My understanding of the "history" of the shaliach tzibbur (shat"z) is that few people could read or pronounce Hebrew, and, there were few siddurim printed. Thus, the use of an "expert" to represent the congregation in prayers. I gather that the primary usage of the chazzan was for the amidah as we still have the repetition of the amidah, now, even though we also have an individual, silent one.
I assume that other parts of the prayer service such as Psukei Dezimra / the blessing before and after shema, etc. were all done by the chazzan, originally, and aloud, assuming that few spoke Hebrew (I'm uncertain about the verses of Shema, itself, as I don't think the shat"z can fulfill another's obligation to recite Shema.)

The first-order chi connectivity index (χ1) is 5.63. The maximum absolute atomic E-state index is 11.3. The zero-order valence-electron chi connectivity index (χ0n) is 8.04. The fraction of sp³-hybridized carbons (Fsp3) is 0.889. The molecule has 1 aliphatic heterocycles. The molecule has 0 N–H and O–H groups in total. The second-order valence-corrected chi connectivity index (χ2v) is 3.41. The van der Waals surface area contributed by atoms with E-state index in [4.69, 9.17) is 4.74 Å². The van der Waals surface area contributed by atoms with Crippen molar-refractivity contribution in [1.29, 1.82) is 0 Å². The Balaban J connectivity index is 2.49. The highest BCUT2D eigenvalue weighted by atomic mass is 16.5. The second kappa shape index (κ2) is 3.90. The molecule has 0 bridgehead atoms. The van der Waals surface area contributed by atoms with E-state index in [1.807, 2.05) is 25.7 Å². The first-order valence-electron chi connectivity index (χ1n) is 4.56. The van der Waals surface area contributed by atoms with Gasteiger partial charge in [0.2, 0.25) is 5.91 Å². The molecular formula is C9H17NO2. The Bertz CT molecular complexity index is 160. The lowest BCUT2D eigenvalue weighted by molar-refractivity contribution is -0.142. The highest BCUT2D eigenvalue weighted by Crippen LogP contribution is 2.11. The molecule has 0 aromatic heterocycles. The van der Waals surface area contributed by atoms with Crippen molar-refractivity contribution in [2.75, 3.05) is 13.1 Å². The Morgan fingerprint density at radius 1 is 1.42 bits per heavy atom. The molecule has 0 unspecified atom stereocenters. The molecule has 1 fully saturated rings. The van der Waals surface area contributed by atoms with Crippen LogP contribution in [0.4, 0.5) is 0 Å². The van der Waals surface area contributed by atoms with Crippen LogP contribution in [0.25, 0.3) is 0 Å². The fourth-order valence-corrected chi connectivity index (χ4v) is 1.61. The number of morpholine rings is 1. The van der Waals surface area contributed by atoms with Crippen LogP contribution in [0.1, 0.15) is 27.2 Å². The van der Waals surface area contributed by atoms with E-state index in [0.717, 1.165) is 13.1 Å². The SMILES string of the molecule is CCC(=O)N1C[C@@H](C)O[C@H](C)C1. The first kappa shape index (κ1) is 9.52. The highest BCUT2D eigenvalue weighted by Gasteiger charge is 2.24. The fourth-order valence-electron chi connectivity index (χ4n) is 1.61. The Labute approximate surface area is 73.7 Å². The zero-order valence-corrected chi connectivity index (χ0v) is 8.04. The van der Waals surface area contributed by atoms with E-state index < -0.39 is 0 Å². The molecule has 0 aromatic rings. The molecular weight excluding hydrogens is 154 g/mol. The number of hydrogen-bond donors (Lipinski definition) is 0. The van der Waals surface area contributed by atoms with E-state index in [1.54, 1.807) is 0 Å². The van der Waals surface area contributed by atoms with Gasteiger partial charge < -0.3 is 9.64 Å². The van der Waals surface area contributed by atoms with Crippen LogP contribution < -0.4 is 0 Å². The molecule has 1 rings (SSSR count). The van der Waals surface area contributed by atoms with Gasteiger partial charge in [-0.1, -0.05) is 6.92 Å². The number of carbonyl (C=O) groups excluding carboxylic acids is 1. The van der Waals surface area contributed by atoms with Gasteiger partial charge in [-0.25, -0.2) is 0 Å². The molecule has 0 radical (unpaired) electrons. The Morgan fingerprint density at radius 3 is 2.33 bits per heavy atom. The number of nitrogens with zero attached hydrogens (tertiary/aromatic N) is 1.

Now, that much of the prayers are recited silently, Since when has the chazzan been used as a means of reciting the end of each Psalm, paragraph? What is the purpose for this? Why can't, say, everyone recite silently Psukei Dezimra or the Shema blessings silently and the chazzan should do aloud only Amidah and Kaddish?
- I have seen in many Hassidic shuls (shtiebles) that the shat"z doesn't go to the amud until Yishtabach, so, in fact, Psukei Dezimra is recited "silently". This isn't a universal method, though. Many shuls havethe shat"z recite the end of each paragraph
- I assume that the reason fro having the shat"z recite the Shema blessings aloud is so that the congregation can answer Amen. Is that the only reason?
Please correct me and / or edit any incorrect assumptions that I've made.